And it’s the same story in the US. Whereas equities returned 6.5% per year, bonds made 2.0% and bills just 0.8%.
So, it’s clear when you see all that evidence that stocks are the best long-term performing asset.
At least they have been over the past 118 years.
And these next charts from the Credit Suisse report show it clearly for the US market. (In my short version of the report, they didn’t have the same exercise for the UK market.)
Whereas the numbers we’ve looked at so far are annualised returns, this shows the cumulative effect of those returns.
Check out what a dollar invested in equities, bonds and bills in 1900 would be worth by the end of 2017.
On the left, it’s nominal terms and on the right, it’s real returns.
How’s that for a graphic display of the effects of inflation? It reduces the return from £1 invested in equities from £47,661 to £1,654!
Anyway, we already know stocks beat house prices.
And there’s no disputing the champ there in terms of performance between stocks, bonds and treasury bills.
Stocks take the crown.
But here’s the next big surprise from the LBS academics…
Wine beat bonds
“Collectibles such as art, wine and musical instruments have beaten cash and government bonds.”
You read that right.
Over the past 118 years, you’d have done better putting your money in wine or violins than in government bonds.
Whether you’re ever likely to put your money into a Stradivarius violin or case of vintage Bordeaux, I don’t know. (I like to think I might do if I had a large enough pot.)
John Authers in the FT picks up the story about “collectibles” here:
“Wine, at 3.7 per cent per year in real terms, came closest to stocks, while stamps and violins (only Guarneri and Stradivarius were included) also beat bonds.
“Art at 1.9 per cent lagged behind bonds, but did at least come out ahead of gold, which had a real return of only 0.7 per cent per year.”
This is an interesting point for me.
I’ve always been a fan of gold. I guess it’s the company of stock market bears and gold bugs I’ve kept over the years.
So, I was surprised to see it get the thumbs down by the authors of the Credit Suisse report. The FT’s John Authers again:
“Gold proved to provide a hedge against extreme inflation and deflation, but to perform poorly at other times. Gold, like silver and diamonds, has underperformed bonds and even cash since 1900, according to their figures. Gold has also inflicted a more volatile ride.
“Gold was not alone in this, with wine, platinum, violins, silver all having a higher standard deviation of returns over time than world equities. Automobiles could be a partial exception. They have a shorter history than the other popular collectibles but lag only stocks.”
To get a feel for how some of these collectible markets have performed, here’s another chart…
As the report summarises it:
“Since 1900, the average collectible (thick black line in chart) rose 30-fold in terms of purchasing power – equivalent to an annualized price appreciation of 2.9% – but returned less than stocks globally.”
We’re getting the picture, aren’t we?
The academics offer conclusive proof: stocks win.
There’s nothing out there that comes close to the performance of the equity market over the long term.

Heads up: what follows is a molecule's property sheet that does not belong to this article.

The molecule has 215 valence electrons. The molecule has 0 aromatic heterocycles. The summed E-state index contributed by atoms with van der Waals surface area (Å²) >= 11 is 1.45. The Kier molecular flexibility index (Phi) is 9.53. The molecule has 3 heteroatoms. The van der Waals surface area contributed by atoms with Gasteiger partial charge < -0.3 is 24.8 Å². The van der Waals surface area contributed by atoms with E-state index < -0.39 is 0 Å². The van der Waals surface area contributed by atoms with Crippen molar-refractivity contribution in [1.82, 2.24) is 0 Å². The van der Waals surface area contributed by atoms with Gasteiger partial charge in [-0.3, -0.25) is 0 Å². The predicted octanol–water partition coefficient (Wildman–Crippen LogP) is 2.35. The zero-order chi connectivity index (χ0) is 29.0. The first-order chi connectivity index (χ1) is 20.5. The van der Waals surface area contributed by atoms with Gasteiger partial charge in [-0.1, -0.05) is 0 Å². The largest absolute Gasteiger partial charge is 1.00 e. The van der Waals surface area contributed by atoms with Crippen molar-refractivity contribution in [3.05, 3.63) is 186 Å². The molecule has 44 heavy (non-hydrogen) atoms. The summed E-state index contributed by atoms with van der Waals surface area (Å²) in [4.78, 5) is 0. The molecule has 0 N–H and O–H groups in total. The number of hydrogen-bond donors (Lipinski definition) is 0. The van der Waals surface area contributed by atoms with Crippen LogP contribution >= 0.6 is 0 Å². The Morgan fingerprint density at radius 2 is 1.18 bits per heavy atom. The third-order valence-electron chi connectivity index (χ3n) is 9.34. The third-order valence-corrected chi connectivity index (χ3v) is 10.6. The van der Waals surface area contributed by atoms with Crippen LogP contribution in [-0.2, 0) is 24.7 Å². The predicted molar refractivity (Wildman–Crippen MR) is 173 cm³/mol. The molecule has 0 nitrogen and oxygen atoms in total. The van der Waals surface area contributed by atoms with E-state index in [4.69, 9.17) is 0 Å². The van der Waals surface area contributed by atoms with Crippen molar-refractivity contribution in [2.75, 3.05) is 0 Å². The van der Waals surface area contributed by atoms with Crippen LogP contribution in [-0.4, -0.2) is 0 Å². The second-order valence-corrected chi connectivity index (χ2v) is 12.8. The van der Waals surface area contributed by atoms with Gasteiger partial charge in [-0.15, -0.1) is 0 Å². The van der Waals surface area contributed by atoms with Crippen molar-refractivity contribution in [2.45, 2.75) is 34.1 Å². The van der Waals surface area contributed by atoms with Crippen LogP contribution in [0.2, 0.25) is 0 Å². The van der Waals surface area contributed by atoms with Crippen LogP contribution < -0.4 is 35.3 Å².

At least not when you look at the past data.
We don’t know that it will continue that way. But the chances are good that it will.
But there are three points the authors make in their summary that are worth us bearing in mind…
“Looking ahead, expected returns on all asset classes are likely to be low as the authors’ research shows that when real interest rates are low, as they are today, subsequent returns tend to be lower.”
“The authors predict that the margin by which equities are likely to outperform cash in future will be lower than the 118-year historical premium of 4.3% per year. Their long run forecast is 3½%.”
“Even with a lower future equity premium of 3½%, equities are still expected to double relative to cash over a 20-year period.”
None of which alters the case for stocks being the best-performing asset class over the long term.
That’s not so say that we shouldn’t consider putting some of our long-term money into other asset classes.
Spreading your eggs among several baskets makes a lot of sense. Especially when different assets behave differently in different market environments.
I mean I take on board what these guys say about gold being a bit rubbish over the long-term.
But it’s not going to change my mind that it makes sense to hold some gold and silver.
They are assets that should perform well if the main financial markets (stocks, bonds) collapse… or if inflation gets out of control.
A new contender
And then there is the unknown quantity: crypto currencies.
None of these ultra long-term studies can include bitcoin, Ethereum or any other crypto because they haven’t been around long enough.
But there’s huge potential for the blockchain (the technology that cryptos are based on) to change the way many of the industries we know today will operate in the future.
That means there’s a very real chance for significant returns from some of these cryptos. (They’ve already made 1,000s of per cent gains in some cases!)
And not just short-term returns – perhaps there will be huge long-term wealth builders among them. Perhaps they’ll feature in one of these studies in years to come.
Have you dipped your toe in the crypto market yet? It’s exciting stuff that’s for sure. And the opportunity for profit is real.
But don’t go in blind.
Get some help from people who know this market.
Someone who will warn you about the pitfalls. And tell you about the best opportunities to get into.
The good news is, we have a guy right here at Canonbury who does exactly that for a group of our readers.
I’ll be back next Friday – have a great weekend.